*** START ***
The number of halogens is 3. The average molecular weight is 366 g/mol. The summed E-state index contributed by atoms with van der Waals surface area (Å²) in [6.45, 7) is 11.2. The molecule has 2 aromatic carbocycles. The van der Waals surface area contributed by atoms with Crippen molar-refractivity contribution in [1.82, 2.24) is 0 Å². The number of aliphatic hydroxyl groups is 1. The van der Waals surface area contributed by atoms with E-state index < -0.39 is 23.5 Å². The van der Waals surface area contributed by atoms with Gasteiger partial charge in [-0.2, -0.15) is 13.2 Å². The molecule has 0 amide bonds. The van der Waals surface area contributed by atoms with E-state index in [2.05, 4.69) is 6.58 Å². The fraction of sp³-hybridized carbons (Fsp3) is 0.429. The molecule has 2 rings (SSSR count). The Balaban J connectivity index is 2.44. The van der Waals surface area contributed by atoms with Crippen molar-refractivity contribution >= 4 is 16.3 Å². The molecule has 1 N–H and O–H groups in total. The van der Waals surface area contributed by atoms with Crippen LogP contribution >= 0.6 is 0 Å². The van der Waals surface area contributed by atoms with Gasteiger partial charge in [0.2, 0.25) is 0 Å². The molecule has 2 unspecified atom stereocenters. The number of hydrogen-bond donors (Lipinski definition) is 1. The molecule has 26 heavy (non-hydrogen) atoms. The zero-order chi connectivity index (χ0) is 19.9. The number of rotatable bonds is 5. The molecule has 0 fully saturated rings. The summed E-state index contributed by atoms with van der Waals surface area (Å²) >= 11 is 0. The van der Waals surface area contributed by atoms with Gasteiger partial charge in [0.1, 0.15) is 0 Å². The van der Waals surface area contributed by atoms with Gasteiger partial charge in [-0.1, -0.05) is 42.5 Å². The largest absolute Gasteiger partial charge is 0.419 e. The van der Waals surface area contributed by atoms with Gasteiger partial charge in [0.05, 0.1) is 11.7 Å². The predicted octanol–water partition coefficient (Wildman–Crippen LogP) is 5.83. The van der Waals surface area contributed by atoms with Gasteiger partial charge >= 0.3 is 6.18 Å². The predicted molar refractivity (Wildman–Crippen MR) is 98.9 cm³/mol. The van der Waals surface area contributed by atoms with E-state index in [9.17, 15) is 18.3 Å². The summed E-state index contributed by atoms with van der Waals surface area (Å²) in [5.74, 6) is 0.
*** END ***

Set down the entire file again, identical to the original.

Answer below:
The number of halogens is 3. The average molecular weight is 366 g/mol. The summed E-state index contributed by atoms with van der Waals surface area (Å²) in [6.45, 7) is 11.2. The molecule has 2 aromatic carbocycles. The van der Waals surface area contributed by atoms with Crippen molar-refractivity contribution in [1.82, 2.24) is 0 Å². The number of aliphatic hydroxyl groups is 1. The van der Waals surface area contributed by atoms with E-state index < -0.39 is 23.5 Å². The van der Waals surface area contributed by atoms with Gasteiger partial charge in [-0.2, -0.15) is 13.2 Å². The molecule has 0 amide bonds. The van der Waals surface area contributed by atoms with E-state index in [2.05, 4.69) is 6.58 Å². The fraction of sp³-hybridized carbons (Fsp3) is 0.429. The molecule has 2 rings (SSSR count). The Balaban J connectivity index is 2.44. The van der Waals surface area contributed by atoms with Crippen molar-refractivity contribution >= 4 is 16.3 Å². The molecule has 1 N–H and O–H groups in total. The van der Waals surface area contributed by atoms with Crippen LogP contribution >= 0.6 is 0 Å². The van der Waals surface area contributed by atoms with Gasteiger partial charge in [0.2, 0.25) is 0 Å². The molecule has 2 unspecified atom stereocenters. The number of hydrogen-bond donors (Lipinski definition) is 1. The molecule has 26 heavy (non-hydrogen) atoms. The zero-order chi connectivity index (χ0) is 19.9. The number of rotatable bonds is 5. The molecule has 0 fully saturated rings. The summed E-state index contributed by atoms with van der Waals surface area (Å²) >= 11 is 0. The van der Waals surface area contributed by atoms with Gasteiger partial charge in [0.1, 0.15) is 0 Å². The van der Waals surface area contributed by atoms with Gasteiger partial charge in [-0.1, -0.05) is 42.5 Å². The largest absolute Gasteiger partial charge is 0.419 e. The van der Waals surface area contributed by atoms with Gasteiger partial charge in [0.05, 0.1) is 11.7 Å². The predicted octanol–water partition coefficient (Wildman–Crippen LogP) is 5.83. The van der Waals surface area contributed by atoms with Gasteiger partial charge >= 0.3 is 6.18 Å². The predicted molar refractivity (Wildman–Crippen MR) is 98.9 cm³/mol. The van der Waals surface area contributed by atoms with E-state index in [9.17, 15) is 18.3 Å². The summed E-state index contributed by atoms with van der Waals surface area (Å²) in [5.74, 6) is 0.